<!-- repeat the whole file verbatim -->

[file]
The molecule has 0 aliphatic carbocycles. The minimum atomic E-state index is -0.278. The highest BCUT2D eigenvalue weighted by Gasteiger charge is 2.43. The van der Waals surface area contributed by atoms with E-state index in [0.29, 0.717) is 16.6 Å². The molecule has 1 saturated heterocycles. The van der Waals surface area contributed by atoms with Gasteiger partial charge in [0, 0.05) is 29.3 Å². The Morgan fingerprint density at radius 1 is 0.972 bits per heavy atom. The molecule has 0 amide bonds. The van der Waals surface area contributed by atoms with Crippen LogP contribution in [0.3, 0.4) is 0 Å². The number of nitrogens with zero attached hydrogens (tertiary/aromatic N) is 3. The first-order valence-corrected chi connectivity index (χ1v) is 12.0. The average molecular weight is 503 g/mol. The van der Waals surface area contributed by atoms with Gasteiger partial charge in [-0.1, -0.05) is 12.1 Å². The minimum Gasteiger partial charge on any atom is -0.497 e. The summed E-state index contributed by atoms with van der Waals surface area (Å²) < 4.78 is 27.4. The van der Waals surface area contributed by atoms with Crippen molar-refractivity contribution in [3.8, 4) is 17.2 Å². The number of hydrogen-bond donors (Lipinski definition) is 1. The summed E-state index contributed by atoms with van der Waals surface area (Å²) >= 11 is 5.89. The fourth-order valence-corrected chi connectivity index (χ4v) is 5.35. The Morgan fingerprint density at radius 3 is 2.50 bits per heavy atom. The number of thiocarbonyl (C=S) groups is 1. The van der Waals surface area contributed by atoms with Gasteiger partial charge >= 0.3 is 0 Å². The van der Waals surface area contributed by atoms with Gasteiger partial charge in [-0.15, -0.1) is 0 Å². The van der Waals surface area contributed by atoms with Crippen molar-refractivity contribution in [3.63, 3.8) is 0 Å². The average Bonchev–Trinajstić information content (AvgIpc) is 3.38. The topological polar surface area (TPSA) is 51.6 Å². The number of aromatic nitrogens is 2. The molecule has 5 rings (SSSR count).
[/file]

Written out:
The molecule has 0 aliphatic carbocycles. The minimum atomic E-state index is -0.278. The highest BCUT2D eigenvalue weighted by Gasteiger charge is 2.43. The van der Waals surface area contributed by atoms with E-state index in [0.29, 0.717) is 16.6 Å². The molecule has 1 saturated heterocycles. The van der Waals surface area contributed by atoms with Gasteiger partial charge in [0, 0.05) is 29.3 Å². The Morgan fingerprint density at radius 1 is 0.972 bits per heavy atom. The molecule has 0 amide bonds. The van der Waals surface area contributed by atoms with Crippen LogP contribution in [0.3, 0.4) is 0 Å². The number of nitrogens with zero attached hydrogens (tertiary/aromatic N) is 3. The first-order valence-corrected chi connectivity index (χ1v) is 12.0. The average molecular weight is 503 g/mol. The van der Waals surface area contributed by atoms with Gasteiger partial charge in [-0.1, -0.05) is 12.1 Å². The minimum Gasteiger partial charge on any atom is -0.497 e. The summed E-state index contributed by atoms with van der Waals surface area (Å²) < 4.78 is 27.4. The van der Waals surface area contributed by atoms with Crippen molar-refractivity contribution in [3.8, 4) is 17.2 Å². The number of hydrogen-bond donors (Lipinski definition) is 1. The summed E-state index contributed by atoms with van der Waals surface area (Å²) >= 11 is 5.89. The fourth-order valence-corrected chi connectivity index (χ4v) is 5.35. The Morgan fingerprint density at radius 3 is 2.50 bits per heavy atom. The number of thiocarbonyl (C=S) groups is 1. The van der Waals surface area contributed by atoms with Gasteiger partial charge >= 0.3 is 0 Å². The van der Waals surface area contributed by atoms with Gasteiger partial charge in [-0.15, -0.1) is 0 Å². The van der Waals surface area contributed by atoms with Crippen molar-refractivity contribution in [3.63, 3.8) is 0 Å². The average Bonchev–Trinajstić information content (AvgIpc) is 3.38. The topological polar surface area (TPSA) is 51.6 Å². The number of aromatic nitrogens is 2. The molecule has 5 rings (SSSR count).